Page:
Court Clears FBI’s Strength Test, Ruling It’s OK to Consider Gender Physiological Differences

It’s not unlawful sex discrimination under Title VII to require a man to do more pushups than a woman to qualify for a job where strength matters, the U.S. Court of Appeals for the Fourth Circuit ruled on Monday.

In this case the FBI required male special agent trainees to do 30 pushups, while women had to do only 14.

A male trainee who was able to do only 29 pushups sued, claiming that the physical fitness test was discriminatory toward men.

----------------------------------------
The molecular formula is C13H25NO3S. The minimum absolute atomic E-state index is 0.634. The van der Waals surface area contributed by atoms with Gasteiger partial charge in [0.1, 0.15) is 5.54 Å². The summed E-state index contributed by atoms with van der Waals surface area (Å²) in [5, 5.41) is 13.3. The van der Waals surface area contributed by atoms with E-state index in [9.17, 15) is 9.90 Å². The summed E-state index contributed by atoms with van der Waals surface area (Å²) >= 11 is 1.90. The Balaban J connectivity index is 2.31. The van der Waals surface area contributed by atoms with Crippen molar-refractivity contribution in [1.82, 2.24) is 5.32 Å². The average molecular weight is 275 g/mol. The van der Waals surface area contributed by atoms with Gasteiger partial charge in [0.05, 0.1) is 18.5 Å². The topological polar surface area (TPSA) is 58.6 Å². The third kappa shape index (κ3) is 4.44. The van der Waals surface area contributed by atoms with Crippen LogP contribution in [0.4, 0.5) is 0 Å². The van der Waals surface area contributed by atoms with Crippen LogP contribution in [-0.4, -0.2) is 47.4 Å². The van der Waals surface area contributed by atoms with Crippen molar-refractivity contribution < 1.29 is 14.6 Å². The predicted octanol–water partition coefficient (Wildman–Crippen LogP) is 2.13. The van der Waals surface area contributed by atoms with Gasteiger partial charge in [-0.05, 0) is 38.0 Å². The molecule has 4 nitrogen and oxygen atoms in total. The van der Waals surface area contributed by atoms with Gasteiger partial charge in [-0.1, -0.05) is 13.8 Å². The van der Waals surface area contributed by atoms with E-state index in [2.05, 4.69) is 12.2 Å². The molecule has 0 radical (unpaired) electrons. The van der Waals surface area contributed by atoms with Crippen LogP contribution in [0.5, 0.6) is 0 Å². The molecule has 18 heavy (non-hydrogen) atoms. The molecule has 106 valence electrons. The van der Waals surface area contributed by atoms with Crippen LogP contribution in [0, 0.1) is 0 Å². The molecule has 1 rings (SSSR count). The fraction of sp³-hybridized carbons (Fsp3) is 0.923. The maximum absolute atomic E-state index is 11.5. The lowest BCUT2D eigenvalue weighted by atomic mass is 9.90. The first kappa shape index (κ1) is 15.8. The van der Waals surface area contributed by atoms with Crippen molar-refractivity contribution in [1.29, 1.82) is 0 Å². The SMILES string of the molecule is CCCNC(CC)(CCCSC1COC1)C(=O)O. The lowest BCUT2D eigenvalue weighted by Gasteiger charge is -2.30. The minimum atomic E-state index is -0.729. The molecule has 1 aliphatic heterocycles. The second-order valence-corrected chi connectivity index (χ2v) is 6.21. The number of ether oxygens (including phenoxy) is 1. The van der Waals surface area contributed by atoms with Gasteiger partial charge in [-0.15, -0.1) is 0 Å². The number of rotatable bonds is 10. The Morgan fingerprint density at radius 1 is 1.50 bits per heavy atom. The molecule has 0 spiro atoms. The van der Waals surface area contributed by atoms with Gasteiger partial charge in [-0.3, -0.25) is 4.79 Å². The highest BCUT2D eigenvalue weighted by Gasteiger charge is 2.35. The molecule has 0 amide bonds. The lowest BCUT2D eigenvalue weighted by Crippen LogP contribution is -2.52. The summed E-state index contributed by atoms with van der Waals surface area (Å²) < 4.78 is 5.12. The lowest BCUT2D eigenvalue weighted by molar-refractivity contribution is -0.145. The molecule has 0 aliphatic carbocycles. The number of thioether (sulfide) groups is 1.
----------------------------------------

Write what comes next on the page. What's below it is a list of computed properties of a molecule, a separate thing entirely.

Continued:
But the Fourth Circuit disagreed, saying it couldn’t ignore the “physiological differences” between the sexes.

“An employer does not contravene Title VII when it utilizes physical fitness standards that distinguish between the sexes on the basis of their physiological differences but impose an equal burden of compliance on both men and women, requiring the same level of physical fitness of each,” the ruling said.

The decision is Bauer v. Lynch, and you can find it here.



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